This proves true even in our own lives. How many of us have embraced the Christian faith because of what our parents or someone important in our life taught us, because of someone’s example or invitation? How many times has God talked to us through others? Every time we use the word “through” we’re talking about a mediation – someone in the middle though whom God speaks to us. God acts through others, he uses mediations.

Another example of mediation is praying for one another. The letter of St. James clearly calls us to do it (Jas 5: 16). When we pray for a brother or sister in Christ, we become the “middleman”, like Moses, who begs God for someone else. There’s nothing wrong with being “mediators” in this way.

Only one Mediator

But 1 Timothy 2:5 clearly says that Jesus is the only Mediator between God and man.

As we have seen, God does act through mediations, but only Jesus is Mediator with a capital “M,” we could say. That is, only he was capable of uniting man to God, only he could become the bridge that overcame sin and brought us to new life. No one else is mediator in the way Jesus is. We have the “Mediator,” who is Jesus, and “mediators,” us Christians. Jesus wanted us to participate in his mediation, but this doesn’t mean we replace him or compete with him. This mediation is what allows us to invite people to know him. He willed his plan of salvation to be carried out in this way. So, when we say we or Mary are “mediators,” we’re obviously not saying that we’re “Mediators” like Christ. We’re simply saying that he chose to let us partake in his mission by reaching others through us.

When Catholics “pray” to Mary, we’re not praying in the same way as we pray to God. We’re asking for her intercession, the way we ask our brothers and sisters for prayers. That is what we ask from her in the Hail Mary.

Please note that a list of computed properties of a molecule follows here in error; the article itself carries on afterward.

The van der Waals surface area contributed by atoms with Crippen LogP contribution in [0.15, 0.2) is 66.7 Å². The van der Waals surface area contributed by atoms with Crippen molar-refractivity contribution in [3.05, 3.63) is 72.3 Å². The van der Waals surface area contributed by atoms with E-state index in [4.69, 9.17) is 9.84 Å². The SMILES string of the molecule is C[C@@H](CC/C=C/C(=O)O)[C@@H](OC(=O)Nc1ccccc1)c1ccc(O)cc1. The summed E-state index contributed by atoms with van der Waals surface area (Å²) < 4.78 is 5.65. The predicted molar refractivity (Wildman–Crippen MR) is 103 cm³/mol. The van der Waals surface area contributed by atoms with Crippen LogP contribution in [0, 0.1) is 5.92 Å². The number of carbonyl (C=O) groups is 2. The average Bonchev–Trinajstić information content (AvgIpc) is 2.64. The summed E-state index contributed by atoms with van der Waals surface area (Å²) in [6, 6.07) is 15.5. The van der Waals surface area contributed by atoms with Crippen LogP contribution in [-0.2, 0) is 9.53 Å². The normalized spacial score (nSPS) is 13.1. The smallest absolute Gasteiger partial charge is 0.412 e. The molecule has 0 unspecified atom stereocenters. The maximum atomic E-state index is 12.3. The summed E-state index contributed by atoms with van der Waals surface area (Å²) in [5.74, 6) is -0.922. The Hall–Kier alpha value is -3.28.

Here is where the Virgin Mary comes in. She takes a special place among us, who participate in Jesus’ mediation, because God chose to come to us through her and gave her to us as Mother. Her mission consists in always leading us to him: “Do whatever he tells you” (Jn 2:5). She, like us, mediates under Christ’s mediation. When we say she intercedes for us, we are not saying we forget about God. It simply means we turn to her for prayers, something all Christians do when they ask for prayers from their brothers and sisters.

So, when Catholics “pray” to Mary, we’re not praying in the same way as we pray to God. We’re asking for her intercession, the way we ask our brothers and sisters for prayers. That is what we ask from her in the Hail Mary. 

First, we salute her with the Biblical words spoken to her by the angel and Elizabeth: “Hail [Mary] full of grace; the Lord is with you” (Lk 1: 28). “Blessed are you among women and blessed is the fruit of your womb [Jesus]” (Lk 1:41-42).

And we end by asking for her prayers: “Holy Mary, Mother of God, pray for us sinners now and at the hour of our death.”

What a beautiful prayer! God has given us the beautiful gift of a spiritual Mother to help us become one with him. Wouldn’t we honor him by accepting her?

Vladimir Mauricio-Perez
Vladimir Mauricio-Perez
Vladimir is the editor of El Pueblo Católico and a contributing writer for Denver Catholic.